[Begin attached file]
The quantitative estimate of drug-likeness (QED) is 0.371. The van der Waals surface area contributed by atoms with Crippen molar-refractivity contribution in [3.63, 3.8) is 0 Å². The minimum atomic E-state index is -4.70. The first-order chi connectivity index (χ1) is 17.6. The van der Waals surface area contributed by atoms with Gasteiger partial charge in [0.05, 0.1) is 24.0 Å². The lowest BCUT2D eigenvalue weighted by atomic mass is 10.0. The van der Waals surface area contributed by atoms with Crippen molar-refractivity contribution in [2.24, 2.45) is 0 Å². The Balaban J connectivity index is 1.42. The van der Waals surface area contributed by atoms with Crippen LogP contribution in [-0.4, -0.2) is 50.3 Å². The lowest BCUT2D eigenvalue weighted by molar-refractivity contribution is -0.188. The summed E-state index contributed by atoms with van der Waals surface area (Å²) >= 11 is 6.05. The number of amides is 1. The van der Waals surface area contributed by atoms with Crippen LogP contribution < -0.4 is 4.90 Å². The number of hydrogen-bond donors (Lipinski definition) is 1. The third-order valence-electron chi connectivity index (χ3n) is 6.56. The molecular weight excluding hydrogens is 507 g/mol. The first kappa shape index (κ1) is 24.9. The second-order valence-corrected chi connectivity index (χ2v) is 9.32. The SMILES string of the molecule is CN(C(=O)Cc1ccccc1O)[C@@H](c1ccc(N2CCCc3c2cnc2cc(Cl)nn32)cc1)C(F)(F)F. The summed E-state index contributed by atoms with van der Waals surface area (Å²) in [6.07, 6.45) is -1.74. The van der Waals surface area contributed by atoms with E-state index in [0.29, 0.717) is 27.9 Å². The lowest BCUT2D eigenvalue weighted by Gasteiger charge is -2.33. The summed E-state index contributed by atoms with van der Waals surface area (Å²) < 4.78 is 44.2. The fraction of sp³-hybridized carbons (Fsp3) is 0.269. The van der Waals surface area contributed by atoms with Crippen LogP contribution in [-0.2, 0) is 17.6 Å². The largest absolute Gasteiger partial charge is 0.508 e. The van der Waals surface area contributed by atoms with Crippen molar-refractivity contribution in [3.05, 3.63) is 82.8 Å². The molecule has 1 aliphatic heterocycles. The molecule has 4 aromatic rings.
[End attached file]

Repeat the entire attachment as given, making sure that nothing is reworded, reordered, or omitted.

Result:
The quantitative estimate of drug-likeness (QED) is 0.371. The van der Waals surface area contributed by atoms with Crippen molar-refractivity contribution in [3.63, 3.8) is 0 Å². The minimum atomic E-state index is -4.70. The first-order chi connectivity index (χ1) is 17.6. The van der Waals surface area contributed by atoms with Gasteiger partial charge in [0.05, 0.1) is 24.0 Å². The lowest BCUT2D eigenvalue weighted by atomic mass is 10.0. The van der Waals surface area contributed by atoms with Crippen molar-refractivity contribution in [2.24, 2.45) is 0 Å². The Balaban J connectivity index is 1.42. The van der Waals surface area contributed by atoms with Crippen LogP contribution in [-0.4, -0.2) is 50.3 Å². The lowest BCUT2D eigenvalue weighted by molar-refractivity contribution is -0.188. The summed E-state index contributed by atoms with van der Waals surface area (Å²) >= 11 is 6.05. The number of amides is 1. The van der Waals surface area contributed by atoms with Crippen LogP contribution < -0.4 is 4.90 Å². The number of hydrogen-bond donors (Lipinski definition) is 1. The third-order valence-electron chi connectivity index (χ3n) is 6.56. The molecular weight excluding hydrogens is 507 g/mol. The first kappa shape index (κ1) is 24.9. The second-order valence-corrected chi connectivity index (χ2v) is 9.32. The SMILES string of the molecule is CN(C(=O)Cc1ccccc1O)[C@@H](c1ccc(N2CCCc3c2cnc2cc(Cl)nn32)cc1)C(F)(F)F. The summed E-state index contributed by atoms with van der Waals surface area (Å²) in [6.07, 6.45) is -1.74. The van der Waals surface area contributed by atoms with E-state index in [0.29, 0.717) is 27.9 Å². The lowest BCUT2D eigenvalue weighted by Gasteiger charge is -2.33. The summed E-state index contributed by atoms with van der Waals surface area (Å²) < 4.78 is 44.2. The fraction of sp³-hybridized carbons (Fsp3) is 0.269. The van der Waals surface area contributed by atoms with Crippen LogP contribution in [-0.2, 0) is 17.6 Å². The largest absolute Gasteiger partial charge is 0.508 e. The van der Waals surface area contributed by atoms with Crippen molar-refractivity contribution in [3.05, 3.63) is 82.8 Å². The molecule has 1 aliphatic heterocycles. The molecule has 4 aromatic rings.